Unplanned downtime can cost enterprise-level businesses thousands of dollars per minute. Clearly, you need to have a disaster recovery plan that minimizes your losses. But obsessing about downtime can drive up costs, too, as it can lead you to invest in a more robust solution than you need.
To create the most effective disaster recovery and business continuity plan for your organization, you need to assess the needs of each of your workloads separately using two critical metrics: RTO and RPO.
- Recovery time objective (RTO) – The targeted length of time from failure to restoration of business systems and services after a disaster.
- Recovery point objective (RPO) – The maximum amount of data loss the business deems acceptable following a disaster or failure.
Here are three questions you should ask when defining RTOs and RPOs for each of your workloads:
Q1: How mission critical is this workload?
The answer to this question largely defines your RTO (and somewhat your RPO), so we’re going to put a lot of emphasis on this one before moving on to a couple additional questions you should ask.
We can divide the criticality of applications into four tiers:
- Mission critical – We tend to use the term “mission-critical” loosely, so to help you set your disaster recovery objectives effectively, we need to lock down what we mean. In this discussion, mission-critical applies only to those workloads that the organization requires in order to continue to do business. If they’re down, the business is down.
For an organization doing the majority of its business online, this might be the customer-facing website as well as any order entry or inventory systems that allow customers to continue to place orders. Obviously, these systems require the lowest RTOs and RPOs and are candidates for high-availability, synchronous replication. With the technologies available today, some of these solutions can bring recovery times down to near zero.
- Critical – These are vital workloads in which you don’t want to lose any data, but the business can keep functioning for at least a little while even without them. Financial systems, human resources, and payroll often fall into this category. Asynchronous replication, where the data is written to the primary storage array first and then to the fail over systems, may be adequate. There will be some data loss due to the delay, but it can be measured in minutes.
- Important – Important workloads may also be vital, but they are one step further removed from mission critical. You might decide, for example, that you can do without your marketing execution systems for several days without suffering any serious side effects. These systems can be handled with the least expensive disaster recovery options such as asynchronous replication or physical backup system, e.g., tape backup.
- Not important – Finally, you may have an archive of old data that you need to keep for one reason or another, though it doesn’t need to be accessed frequently (or even at all) in the course of doing business. Again, the least expensive solutions can be used to backup these systems. Just remember that the mediums used in physical backups can degrade over time, so if you absolutely need to keep these files in an archive, you may want to back up your backups from time to time.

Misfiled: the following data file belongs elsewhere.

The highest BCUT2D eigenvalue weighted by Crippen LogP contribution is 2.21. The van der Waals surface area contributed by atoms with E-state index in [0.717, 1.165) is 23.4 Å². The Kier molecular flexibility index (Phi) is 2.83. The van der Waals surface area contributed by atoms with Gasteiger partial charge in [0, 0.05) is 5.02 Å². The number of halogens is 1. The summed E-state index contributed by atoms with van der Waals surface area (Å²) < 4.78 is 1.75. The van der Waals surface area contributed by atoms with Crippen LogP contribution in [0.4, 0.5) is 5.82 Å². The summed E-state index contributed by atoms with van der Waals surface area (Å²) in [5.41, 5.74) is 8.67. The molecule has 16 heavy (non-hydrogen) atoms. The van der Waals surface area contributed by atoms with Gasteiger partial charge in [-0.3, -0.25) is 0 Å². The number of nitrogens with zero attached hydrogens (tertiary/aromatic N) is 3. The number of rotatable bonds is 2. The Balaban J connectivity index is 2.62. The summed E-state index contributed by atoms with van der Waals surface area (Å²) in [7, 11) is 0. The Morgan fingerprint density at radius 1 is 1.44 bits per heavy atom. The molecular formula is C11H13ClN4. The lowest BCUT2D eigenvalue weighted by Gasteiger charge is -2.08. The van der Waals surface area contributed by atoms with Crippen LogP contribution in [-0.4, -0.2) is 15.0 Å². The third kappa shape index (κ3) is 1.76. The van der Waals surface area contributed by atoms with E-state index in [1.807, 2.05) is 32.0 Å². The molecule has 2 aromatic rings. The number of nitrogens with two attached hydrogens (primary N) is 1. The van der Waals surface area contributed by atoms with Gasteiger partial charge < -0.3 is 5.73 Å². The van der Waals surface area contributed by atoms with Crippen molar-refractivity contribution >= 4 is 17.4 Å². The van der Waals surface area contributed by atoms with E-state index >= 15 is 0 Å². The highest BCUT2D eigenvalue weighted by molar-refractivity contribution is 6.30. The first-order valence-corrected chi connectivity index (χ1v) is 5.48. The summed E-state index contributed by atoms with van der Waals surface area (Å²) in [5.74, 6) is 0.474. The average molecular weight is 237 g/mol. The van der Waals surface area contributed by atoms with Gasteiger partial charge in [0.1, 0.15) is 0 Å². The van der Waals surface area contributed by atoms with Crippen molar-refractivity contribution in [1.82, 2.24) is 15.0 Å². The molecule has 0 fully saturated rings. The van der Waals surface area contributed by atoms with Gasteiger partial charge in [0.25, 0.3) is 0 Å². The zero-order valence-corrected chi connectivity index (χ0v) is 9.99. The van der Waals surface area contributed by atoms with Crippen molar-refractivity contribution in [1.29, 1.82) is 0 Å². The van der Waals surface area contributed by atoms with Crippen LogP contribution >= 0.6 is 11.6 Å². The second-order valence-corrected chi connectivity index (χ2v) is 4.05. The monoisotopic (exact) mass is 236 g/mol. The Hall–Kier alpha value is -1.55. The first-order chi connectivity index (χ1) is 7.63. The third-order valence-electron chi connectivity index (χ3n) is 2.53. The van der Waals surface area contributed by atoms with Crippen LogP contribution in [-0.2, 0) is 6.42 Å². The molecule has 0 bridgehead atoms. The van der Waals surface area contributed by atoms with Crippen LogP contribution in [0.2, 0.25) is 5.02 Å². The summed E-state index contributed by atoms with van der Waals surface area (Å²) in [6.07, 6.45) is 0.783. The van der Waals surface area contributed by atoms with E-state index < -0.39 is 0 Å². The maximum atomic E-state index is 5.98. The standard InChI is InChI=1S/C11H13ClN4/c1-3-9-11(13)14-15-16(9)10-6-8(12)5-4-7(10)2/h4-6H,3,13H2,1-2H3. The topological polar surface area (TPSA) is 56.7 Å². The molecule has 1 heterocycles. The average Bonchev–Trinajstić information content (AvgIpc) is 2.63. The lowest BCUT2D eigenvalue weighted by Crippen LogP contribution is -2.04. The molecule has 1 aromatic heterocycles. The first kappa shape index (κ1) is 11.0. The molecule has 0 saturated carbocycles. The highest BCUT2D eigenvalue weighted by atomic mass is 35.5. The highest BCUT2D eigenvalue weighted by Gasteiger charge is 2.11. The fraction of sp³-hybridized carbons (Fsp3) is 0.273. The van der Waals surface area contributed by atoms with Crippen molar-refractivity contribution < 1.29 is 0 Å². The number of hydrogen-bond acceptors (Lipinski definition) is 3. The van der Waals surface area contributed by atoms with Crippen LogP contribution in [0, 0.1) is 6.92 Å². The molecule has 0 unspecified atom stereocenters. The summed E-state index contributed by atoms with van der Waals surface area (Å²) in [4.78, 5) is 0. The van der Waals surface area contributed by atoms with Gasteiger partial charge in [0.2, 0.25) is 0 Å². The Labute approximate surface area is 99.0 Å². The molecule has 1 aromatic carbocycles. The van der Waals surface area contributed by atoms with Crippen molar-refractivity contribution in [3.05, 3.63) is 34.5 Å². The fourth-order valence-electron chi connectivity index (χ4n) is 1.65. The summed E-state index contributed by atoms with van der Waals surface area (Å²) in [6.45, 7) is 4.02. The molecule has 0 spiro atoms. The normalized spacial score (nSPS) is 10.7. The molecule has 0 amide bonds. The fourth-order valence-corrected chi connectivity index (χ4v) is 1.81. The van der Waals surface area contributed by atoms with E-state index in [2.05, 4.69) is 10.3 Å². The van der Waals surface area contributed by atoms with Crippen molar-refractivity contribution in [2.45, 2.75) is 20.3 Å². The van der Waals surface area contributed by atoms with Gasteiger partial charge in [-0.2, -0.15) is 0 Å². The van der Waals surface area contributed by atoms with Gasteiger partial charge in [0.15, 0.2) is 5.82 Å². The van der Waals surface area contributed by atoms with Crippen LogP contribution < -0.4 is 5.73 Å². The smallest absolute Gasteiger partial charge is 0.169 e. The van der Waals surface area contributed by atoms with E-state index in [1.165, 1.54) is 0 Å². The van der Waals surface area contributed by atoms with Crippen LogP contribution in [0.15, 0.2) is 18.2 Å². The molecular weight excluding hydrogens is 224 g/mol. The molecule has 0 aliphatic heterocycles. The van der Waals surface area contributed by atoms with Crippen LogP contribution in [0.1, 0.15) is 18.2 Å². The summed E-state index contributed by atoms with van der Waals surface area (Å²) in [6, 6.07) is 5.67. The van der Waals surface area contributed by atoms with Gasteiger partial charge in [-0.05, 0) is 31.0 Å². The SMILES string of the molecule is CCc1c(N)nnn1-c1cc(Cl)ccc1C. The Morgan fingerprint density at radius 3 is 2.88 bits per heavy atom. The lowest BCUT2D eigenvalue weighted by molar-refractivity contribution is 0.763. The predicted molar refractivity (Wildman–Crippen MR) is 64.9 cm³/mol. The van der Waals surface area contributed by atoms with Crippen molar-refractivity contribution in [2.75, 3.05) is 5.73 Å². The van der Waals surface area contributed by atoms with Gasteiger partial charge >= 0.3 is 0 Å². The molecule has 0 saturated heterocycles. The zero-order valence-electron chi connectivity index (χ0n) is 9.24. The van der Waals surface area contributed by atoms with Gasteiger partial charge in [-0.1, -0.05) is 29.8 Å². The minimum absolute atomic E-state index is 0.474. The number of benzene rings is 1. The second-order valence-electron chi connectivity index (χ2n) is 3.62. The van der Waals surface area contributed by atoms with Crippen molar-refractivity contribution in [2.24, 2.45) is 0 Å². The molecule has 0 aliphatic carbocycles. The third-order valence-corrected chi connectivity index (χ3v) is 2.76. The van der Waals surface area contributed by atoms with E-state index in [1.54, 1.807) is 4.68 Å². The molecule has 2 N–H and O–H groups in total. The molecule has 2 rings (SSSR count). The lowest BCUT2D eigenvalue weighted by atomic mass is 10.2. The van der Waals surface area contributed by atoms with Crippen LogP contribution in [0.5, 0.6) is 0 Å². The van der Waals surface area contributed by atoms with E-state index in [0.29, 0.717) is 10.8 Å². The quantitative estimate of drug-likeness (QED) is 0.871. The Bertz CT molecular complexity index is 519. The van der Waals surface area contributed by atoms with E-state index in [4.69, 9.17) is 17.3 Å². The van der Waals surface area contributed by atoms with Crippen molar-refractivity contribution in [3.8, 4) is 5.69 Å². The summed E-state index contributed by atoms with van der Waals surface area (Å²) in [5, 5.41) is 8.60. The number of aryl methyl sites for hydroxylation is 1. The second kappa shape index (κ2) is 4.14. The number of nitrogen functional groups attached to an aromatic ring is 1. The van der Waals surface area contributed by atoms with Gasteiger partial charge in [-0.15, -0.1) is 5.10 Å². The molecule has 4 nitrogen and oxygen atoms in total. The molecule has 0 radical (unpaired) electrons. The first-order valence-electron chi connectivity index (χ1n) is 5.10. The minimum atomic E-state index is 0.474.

Q2: How easily can the data be reconstructed?
The answer to this question can help you refine both your RTOs and RPOs for each workload. Let’s say, for example, that you prioritized something simple like the systems your field service personnel use to log their time and call details as important, but not critical or mission critical. Your technicians can continue to make customer calls and just log their time and the results of the calls on the old paper systems you used to use. Once their systems are back online, a data entry clerk can enter the details from the call sheets into the system. In your initial assessment, you put this workload in the “important” tier and marked it as a candidate for tape backup.
You may want to rethink that. If your backups get run every night, you could lose as much as a day’s worth of data. (Remember, you only started using the call sheets again after the disaster occurred.) Depending on the business you’re in, that data might not be so easy to construct. For example, if a technician makes six or seven calls a day, it could be extremely difficult for them to recall what happened on every call, the time spent, and what the results were. This could have a significant negative impact on customer service.
Q3: What compliance requirements govern this workload?
The answer to this final question can affect both RTO and RPO. For instance, HIPAA requires healthcare providers (and their Business Associates) to have a disaster recovery plan that covers any systems that contain ePHI to ensure availability. Though the regulations stop short of dictating RTOs and RPOs, if you’re in healthcare, the nature of the data you collect may require lower targets than other industries. If a natural disaster, such as a significant storm, strikes your area, faster recovery and less data loss means you’ll be better able to treat the healthcare needs in your community.
Find the best disaster recovery plan for you
When we work with clients on their disaster recovery strategies, setting RTOs and RPOs per workload is one of the first things we do. It’s vital to ensuring their disaster recovery plan meets their needs, without blowing their budget. Contact us to learn more about building the right disaster recovery plan for your business.